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Champions of Change- John C. Young Scholar Jessica Haralu ’18 Researches Gender Identity in Mozart, Da Ponte Operas

Posted at 3:49 PM, Jul 05, 2018
and last updated 2018-08-17 10:13:13-04

By Kerry Steinhofer

This article is part of a series featuring Centre College’s 2018 John C. Young (JCY) Scholars. Centre’s JCY program, now in its 28th year, is designed to serve highly motivated seniors, allowing them to engage in independent study, research or artistic work in their major discipline or in an interdisciplinary area of their choosing.

Jessica Haralu ’18, (Harrodsburg, Kentucky) has tuned her eyes and ears to the music stylings of Wolfgang Amadeus Mozart and Lorenzo Da Ponte operas to research the gender dynamics from their work, during her senior year as a JCY Scholar.

For her project titled “Gender Dynamics in Mozart/Da Ponte Operas,” Haralu has observed how the words and music of the two artists interact to illustrate different pictures of gender in the 18th century to current day.

As an English and music double major, she has studied classical vocal music, and the idea for her project stemmed from a fellow classmate who was interested in feminist interpretations of opera.

Haralu’s participation in Centre’s music department has also given her the opportunity to sing several arias and duets from Mozart’s operas, which also sparked her interest in the topic.

“My research included many components,” she said. “Among the most notable experiences was the opportunity to travel to New York and see Cosi fan tutte, the third opera on which I will present. The particular performance was adapted from 18th century to the 1950s, with a Coney Island setting. It was interesting to see how I interpreted this opera, set in a manner that is not too far removed from my generation.”

Haralu’s project focused on the specific ways in which the music and the libretto (words of the opera) interacted to comment on gender.

“I began chronologically with Le nozze di Figaro, where I discussed the dynamics between a young servant woman, Susanna, and her fiancé, Figaro,” she explained. “Musically, we can see that she leads the way and Figaro follows. For example, she has a specific musical contour and later, Figaro adopts an identical one; however, it is Susanna who has it first.

“I then watched different productions of the operas to see how different directors interpreted the works,” she continued. “After exploring the music and the different productions, I was then able to connect broader themes of gender that recur in each opera and how those themes are also relevant to current events. For example, the #metoo movement and the upsurge of female empowerment that really came into light this past year. My conclusion, more or less, is that these operas as an art form are still extremely relevant today due to the recent empowerment movements.”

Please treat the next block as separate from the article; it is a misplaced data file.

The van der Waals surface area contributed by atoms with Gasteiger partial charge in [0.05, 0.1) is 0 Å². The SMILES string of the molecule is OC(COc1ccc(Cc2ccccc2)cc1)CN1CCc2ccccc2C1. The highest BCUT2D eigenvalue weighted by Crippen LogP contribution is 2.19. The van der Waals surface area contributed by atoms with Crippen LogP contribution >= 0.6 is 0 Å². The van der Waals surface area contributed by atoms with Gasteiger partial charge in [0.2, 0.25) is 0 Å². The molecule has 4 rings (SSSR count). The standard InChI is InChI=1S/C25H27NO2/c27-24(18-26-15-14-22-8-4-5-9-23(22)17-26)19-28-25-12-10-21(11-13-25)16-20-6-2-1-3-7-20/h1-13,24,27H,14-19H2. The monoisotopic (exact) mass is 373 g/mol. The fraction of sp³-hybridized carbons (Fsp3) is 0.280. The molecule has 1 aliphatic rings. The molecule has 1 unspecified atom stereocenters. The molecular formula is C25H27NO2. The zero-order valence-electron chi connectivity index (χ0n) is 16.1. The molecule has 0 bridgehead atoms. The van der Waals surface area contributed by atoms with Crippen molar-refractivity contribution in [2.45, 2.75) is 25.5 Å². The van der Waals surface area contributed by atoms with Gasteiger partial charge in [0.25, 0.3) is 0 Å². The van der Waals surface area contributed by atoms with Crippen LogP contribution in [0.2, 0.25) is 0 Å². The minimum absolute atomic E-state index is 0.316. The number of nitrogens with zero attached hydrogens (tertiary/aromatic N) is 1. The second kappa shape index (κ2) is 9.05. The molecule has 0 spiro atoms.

During her year-long project, Haralu had the opportunity to work with Associate Professor of Music Nathan Link.

“Dr. Link has been my advisor for my entire time at Centre, in addition to my music professor and an ensemble instructor,” she added. “Before working with him in this capacity, I was very diffident in my ability to succeed. His encouragement and guidance enabled me to reach a better command of the material I am researching while learning interesting and applicable components of the operas, which we both love.”

Link shared how it has been a pleasure to work on Mozart’s comic operas alongside Haralu.

“Since she is not only a first-rate musical thinker but also an excellent opera singer, the perspectives she brings to these works are fantastic and have opened my eyes to aspects of the operas of which I had been unaware despite my decades of familiarity with them,” he added.

Prior to starting her research, Haralu said she was naïve to the gender dynamics that currently govern our social spheres.

“In my research of the operas, which originated in the 18th century, I learned of their timelessness,” she added. “Themes that existed hundreds of years ago still appear today, both the positive and negative.”

Due to working on this independent study on a topic Haralu is passionate about, it has allowed her to grow her own opinions toward the current place of women in society.

“I am more confident in my ability to make a positive change in the world,” she said.

After Centre, Haralu plans to work with students in higher education, specifically international students, and hopes to get a master’s degree in Teaching English to Speakers of Other Languages (TESOL) as well as her doctorate in international education.

Do you know a Champion of Change in your community? Send Dia Davidson an email.